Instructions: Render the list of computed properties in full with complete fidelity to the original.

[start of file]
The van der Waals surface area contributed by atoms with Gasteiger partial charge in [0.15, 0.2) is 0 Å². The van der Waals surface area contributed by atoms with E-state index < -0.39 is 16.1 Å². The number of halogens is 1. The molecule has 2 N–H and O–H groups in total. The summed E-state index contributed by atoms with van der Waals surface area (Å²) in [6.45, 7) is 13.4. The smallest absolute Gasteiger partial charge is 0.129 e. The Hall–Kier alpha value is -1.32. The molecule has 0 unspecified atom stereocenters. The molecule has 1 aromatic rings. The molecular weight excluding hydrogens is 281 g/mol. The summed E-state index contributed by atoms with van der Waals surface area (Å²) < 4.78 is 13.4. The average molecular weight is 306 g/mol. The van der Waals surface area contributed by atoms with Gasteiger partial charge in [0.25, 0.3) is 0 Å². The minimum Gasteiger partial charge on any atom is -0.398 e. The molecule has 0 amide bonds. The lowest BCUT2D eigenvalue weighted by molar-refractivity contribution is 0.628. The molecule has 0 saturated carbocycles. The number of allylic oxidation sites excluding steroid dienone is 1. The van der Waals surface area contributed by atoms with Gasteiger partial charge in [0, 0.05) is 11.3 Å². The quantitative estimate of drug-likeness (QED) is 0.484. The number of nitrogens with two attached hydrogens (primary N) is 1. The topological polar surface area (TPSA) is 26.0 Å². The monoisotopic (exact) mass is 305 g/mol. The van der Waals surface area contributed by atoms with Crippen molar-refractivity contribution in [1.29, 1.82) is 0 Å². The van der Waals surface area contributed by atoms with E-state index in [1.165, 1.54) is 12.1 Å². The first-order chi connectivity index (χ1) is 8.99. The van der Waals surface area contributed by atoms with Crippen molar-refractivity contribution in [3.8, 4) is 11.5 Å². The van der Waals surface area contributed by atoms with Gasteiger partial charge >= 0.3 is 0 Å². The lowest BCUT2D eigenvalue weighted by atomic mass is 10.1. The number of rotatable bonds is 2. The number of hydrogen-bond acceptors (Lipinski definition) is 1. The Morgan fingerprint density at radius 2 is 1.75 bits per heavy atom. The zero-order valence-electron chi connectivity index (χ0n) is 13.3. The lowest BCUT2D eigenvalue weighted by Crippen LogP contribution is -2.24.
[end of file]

The van der Waals surface area contributed by atoms with Gasteiger partial charge in [0.15, 0.2) is 0 Å². The van der Waals surface area contributed by atoms with E-state index < -0.39 is 16.1 Å². The number of halogens is 1. The molecule has 2 N–H and O–H groups in total. The summed E-state index contributed by atoms with van der Waals surface area (Å²) in [6.45, 7) is 13.4. The smallest absolute Gasteiger partial charge is 0.129 e. The Hall–Kier alpha value is -1.32. The molecule has 0 unspecified atom stereocenters. The molecule has 1 aromatic rings. The molecular weight excluding hydrogens is 281 g/mol. The summed E-state index contributed by atoms with van der Waals surface area (Å²) < 4.78 is 13.4. The average molecular weight is 306 g/mol. The van der Waals surface area contributed by atoms with Gasteiger partial charge in [0.25, 0.3) is 0 Å². The minimum Gasteiger partial charge on any atom is -0.398 e. The molecule has 0 amide bonds. The lowest BCUT2D eigenvalue weighted by molar-refractivity contribution is 0.628. The molecule has 0 saturated carbocycles. The number of allylic oxidation sites excluding steroid dienone is 1. The van der Waals surface area contributed by atoms with Gasteiger partial charge in [0, 0.05) is 11.3 Å². The quantitative estimate of drug-likeness (QED) is 0.484. The number of nitrogens with two attached hydrogens (primary N) is 1. The topological polar surface area (TPSA) is 26.0 Å². The monoisotopic (exact) mass is 305 g/mol. The van der Waals surface area contributed by atoms with Crippen molar-refractivity contribution in [1.29, 1.82) is 0 Å². The van der Waals surface area contributed by atoms with E-state index in [1.165, 1.54) is 12.1 Å². The first-order chi connectivity index (χ1) is 8.99. The van der Waals surface area contributed by atoms with Crippen molar-refractivity contribution in [3.8, 4) is 11.5 Å². The van der Waals surface area contributed by atoms with Gasteiger partial charge >= 0.3 is 0 Å². The lowest BCUT2D eigenvalue weighted by atomic mass is 10.1. The number of rotatable bonds is 2. The number of hydrogen-bond acceptors (Lipinski definition) is 1. The Morgan fingerprint density at radius 2 is 1.75 bits per heavy atom. The zero-order valence-electron chi connectivity index (χ0n) is 13.3. The lowest BCUT2D eigenvalue weighted by Crippen LogP contribution is -2.24.